early spring knitting

Early spring in the mountains of the northeast usually means there is still a layer of snow on the ground. The melting snow is soft and slushy. The sunlight is bright and golden, robust enough to bring forth new life. Not like the brittle, fragile light of high winter – fleeting and gone so early in the day. The air is cool but not cold. It is a good time for wearing just a shawl. A shawl that you can wrap around to leave your hands free for work by tying it at your back.

Oona in her Tess of the d'Urbervilles Shawl

Oona in her Tess of the d’Urbervilles Shawl

The corners are long enough so that you can wrap the shawl around your waist and tie it in the back - leaving your hands free.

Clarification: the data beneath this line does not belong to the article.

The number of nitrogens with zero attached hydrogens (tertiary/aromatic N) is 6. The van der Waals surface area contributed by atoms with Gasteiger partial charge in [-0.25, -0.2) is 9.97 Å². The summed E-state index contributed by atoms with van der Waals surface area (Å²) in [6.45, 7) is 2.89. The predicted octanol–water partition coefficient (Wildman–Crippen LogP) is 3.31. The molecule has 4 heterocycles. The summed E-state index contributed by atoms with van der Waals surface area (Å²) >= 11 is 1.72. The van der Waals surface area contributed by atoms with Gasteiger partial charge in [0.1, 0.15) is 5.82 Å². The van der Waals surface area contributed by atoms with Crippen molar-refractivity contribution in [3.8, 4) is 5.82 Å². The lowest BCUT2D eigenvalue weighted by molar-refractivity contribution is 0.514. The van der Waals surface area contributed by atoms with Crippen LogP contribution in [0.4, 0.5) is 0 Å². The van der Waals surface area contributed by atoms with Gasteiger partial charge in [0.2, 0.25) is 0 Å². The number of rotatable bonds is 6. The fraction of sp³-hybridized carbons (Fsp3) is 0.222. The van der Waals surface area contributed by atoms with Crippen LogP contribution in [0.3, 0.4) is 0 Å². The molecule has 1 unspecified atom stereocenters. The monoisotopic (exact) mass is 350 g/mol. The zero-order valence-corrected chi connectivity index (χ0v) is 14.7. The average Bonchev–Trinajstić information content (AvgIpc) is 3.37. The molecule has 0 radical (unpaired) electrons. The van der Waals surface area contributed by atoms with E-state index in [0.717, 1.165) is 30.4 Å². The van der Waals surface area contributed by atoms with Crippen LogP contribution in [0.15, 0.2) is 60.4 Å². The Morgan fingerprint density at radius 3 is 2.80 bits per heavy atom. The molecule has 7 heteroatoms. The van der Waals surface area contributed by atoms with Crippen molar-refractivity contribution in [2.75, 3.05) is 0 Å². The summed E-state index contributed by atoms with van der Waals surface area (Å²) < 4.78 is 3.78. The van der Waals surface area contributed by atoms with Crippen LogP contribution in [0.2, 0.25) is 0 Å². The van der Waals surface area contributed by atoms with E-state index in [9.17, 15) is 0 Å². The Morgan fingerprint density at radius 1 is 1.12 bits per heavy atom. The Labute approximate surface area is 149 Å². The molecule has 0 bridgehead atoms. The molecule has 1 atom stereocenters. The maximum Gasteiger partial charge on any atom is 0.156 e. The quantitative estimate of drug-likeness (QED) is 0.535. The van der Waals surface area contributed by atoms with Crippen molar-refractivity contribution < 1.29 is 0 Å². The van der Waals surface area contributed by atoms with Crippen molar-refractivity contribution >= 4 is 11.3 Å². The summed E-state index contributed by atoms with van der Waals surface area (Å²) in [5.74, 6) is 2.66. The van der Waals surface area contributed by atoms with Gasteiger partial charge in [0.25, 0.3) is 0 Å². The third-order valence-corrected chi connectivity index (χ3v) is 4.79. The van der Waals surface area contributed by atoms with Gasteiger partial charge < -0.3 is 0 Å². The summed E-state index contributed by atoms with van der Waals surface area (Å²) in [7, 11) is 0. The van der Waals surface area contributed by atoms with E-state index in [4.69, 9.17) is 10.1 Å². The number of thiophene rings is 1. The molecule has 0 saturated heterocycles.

The corners are long enough so that you can wrap the shawl around your waist and tie it in the back – leaving your hands free.

Oona likes wraps and old-fashioned things and so I made this springtime shawl for her. Knit & crochet designer Kay Meadors very generously makes her Tess of the d’Urbervilles Shawl pattern available for a free download on Ravelry (if you knit and you aren’t already a member of Ravelry, do it, you’ll love it). I used a machine wash & dry pure wool yarn – Cascade 220 Superwash. The color is Spring Night. It was a fun and easy shawl to make.

Early spring also means newly shorn sheep and new lambs. These twins are one day old here.

Early spring also means newly shorn sheep and new lambs. These twins are one day old here.

The photos were taken with the Hipstamatic app using their new Mabel lens and Dixie film.